An Éan É? An Reiptíl É? An Dineasár É? Bhuel, Ní Hea, ‘Sea, agus Ní Hea Posted by róislín on Jun 27, 2013 in Irish Language
So, no sooner do I finish ploughing through examples of the word for “teireadachtalach” (pterodactyl) in umpteen languages, as reported in the last blog (nasc 1 thíos) than I come across the following statement on About.com (nasc 2 thíos):
“There’s no such thing as a pterodactyl.”
So doing a little more taighde online, I find that the situation is much more casta than I had imagined. Although I’m far from being a pailé-ointeolaí, I did come away with a few takeaway points.
1. Níl a leithéid is “teireadachtalach” ann ach is ainm é sin atá i mbéal na ndaoine
2. Go minic, is é an “tearanódón” atá i gceist nuair a deir daoine “teireadachtalach,” ach tá a lán cineálacha eile de theireasáir ann freisin
3. Níl cleití ag an tearanódón agus mar sin ní éan é.
4. Ní dineasár é an tearanódón; is teireasár é agus is reiptíl é.
Ultimately, my main goal here is to present some of the Irish terms used in discussing these winged creatures, not to have the last word on what creature is akin to what, which sometimes not even the pailé-ointeolaithe iad féin agree on. And, as noted in the last blog, another goal is to see how various words get adapted into Irish, especially when they already come loaded with silent letters, given that Irish is a language renowned for its own generous share of litreacha ciúine.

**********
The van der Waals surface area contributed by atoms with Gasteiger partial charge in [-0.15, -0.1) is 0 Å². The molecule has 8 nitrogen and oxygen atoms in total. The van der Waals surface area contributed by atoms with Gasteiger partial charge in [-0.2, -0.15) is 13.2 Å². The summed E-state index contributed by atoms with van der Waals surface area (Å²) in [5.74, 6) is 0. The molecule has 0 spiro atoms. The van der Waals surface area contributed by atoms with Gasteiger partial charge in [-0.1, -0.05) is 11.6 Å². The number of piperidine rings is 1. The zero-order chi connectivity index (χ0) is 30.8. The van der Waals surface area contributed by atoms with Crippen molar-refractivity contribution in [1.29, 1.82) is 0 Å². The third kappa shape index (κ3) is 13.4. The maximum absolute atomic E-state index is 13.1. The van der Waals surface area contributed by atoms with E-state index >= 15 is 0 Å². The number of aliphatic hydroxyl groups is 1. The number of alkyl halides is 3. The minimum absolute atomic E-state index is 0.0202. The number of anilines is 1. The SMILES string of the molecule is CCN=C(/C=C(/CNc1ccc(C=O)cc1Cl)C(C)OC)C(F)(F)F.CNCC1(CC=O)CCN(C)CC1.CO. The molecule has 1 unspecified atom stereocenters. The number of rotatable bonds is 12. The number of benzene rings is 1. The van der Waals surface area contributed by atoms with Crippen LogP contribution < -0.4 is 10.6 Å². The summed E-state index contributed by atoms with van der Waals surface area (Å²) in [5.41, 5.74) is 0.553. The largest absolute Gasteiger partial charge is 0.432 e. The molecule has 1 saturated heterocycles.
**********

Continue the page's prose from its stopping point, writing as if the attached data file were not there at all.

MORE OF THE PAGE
The point that surprised me the most was No. 1: Níl a leithéid is “teireadachtalach” ann ach is ainm é sin atá i mbéal na ndaoine.
I suppose that if I had ever paid more attention when watching Dinosaur Train, one of my favorite PBS kids’ TV shows, I would have noticed more specifically that they don’t refer to pterodactyls but to pteranodons. I guess I was so busy enjoying the show, and especially the very memorable line from its theme-song, “What am I doin’ in a pteranodon nest?,” that I didn’t pay that much attention to the mionrudaí. If you haven’t seen the show, that line is sung by a baby Tyrannosaurus Rex (“Buddy”), who, like the original lachín ghránna, is raised by ucht-tuismitheoirí. Buddy fares much better than Andersen’s “Ugly Duckling,” though. He’s warmly welcomed into his pteranodon family and is really the star of the show. And yes, for you grammar hawks, the noun “lachín” (duckling) is feminine even with the “-ín” ending, so “gránna” (ugly) is lenited.
As Traein na nDineasár, this show has an Irish website (http://www.tg4.ie/dinosaurtrain/videos/index.html , but you can’t watch the videos directly on it (go to http://www.tg4.ie/en/programmes/cula4-na-nog/programmes/dinosaur-train.html for the shows). Be advised, though, that you can’t always get TG4 shows outside Ireland. But you can at least hear the téamamhrán and play the cluichí. “Cad tá a dhéana’ ‘gam i nead tearanódón?” Mh’anam!